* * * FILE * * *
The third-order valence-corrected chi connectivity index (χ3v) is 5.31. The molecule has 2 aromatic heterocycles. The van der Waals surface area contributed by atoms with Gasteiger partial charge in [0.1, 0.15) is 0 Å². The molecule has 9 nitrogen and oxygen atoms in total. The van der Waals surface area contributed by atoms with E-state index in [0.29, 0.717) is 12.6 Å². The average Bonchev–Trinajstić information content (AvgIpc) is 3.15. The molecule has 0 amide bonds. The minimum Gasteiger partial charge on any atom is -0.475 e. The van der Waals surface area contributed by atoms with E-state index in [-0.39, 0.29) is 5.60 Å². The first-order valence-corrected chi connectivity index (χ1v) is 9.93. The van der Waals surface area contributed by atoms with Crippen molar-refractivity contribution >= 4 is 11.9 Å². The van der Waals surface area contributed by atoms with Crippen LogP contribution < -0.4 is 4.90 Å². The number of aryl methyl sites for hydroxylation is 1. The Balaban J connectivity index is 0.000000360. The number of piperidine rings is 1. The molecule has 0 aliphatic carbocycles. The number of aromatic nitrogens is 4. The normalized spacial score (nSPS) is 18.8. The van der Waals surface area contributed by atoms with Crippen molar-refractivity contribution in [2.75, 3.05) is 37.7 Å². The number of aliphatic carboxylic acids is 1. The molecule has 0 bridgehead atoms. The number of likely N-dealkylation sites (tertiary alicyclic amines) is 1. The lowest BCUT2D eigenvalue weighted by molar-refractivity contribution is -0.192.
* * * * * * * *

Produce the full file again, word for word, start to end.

The third-order valence-corrected chi connectivity index (χ3v) is 5.31. The molecule has 2 aromatic heterocycles. The van der Waals surface area contributed by atoms with Gasteiger partial charge in [0.1, 0.15) is 0 Å². The molecule has 9 nitrogen and oxygen atoms in total. The van der Waals surface area contributed by atoms with E-state index in [0.29, 0.717) is 12.6 Å². The average Bonchev–Trinajstić information content (AvgIpc) is 3.15. The molecule has 0 amide bonds. The minimum Gasteiger partial charge on any atom is -0.475 e. The van der Waals surface area contributed by atoms with E-state index in [-0.39, 0.29) is 5.60 Å². The first-order valence-corrected chi connectivity index (χ1v) is 9.93. The van der Waals surface area contributed by atoms with Crippen molar-refractivity contribution >= 4 is 11.9 Å². The van der Waals surface area contributed by atoms with Crippen LogP contribution < -0.4 is 4.90 Å². The number of aryl methyl sites for hydroxylation is 1. The Balaban J connectivity index is 0.000000360. The number of piperidine rings is 1. The molecule has 0 aliphatic carbocycles. The number of aromatic nitrogens is 4. The normalized spacial score (nSPS) is 18.8. The van der Waals surface area contributed by atoms with Crippen molar-refractivity contribution in [2.75, 3.05) is 37.7 Å². The number of aliphatic carboxylic acids is 1. The molecule has 0 bridgehead atoms. The number of likely N-dealkylation sites (tertiary alicyclic amines) is 1. The lowest BCUT2D eigenvalue weighted by molar-refractivity contribution is -0.192.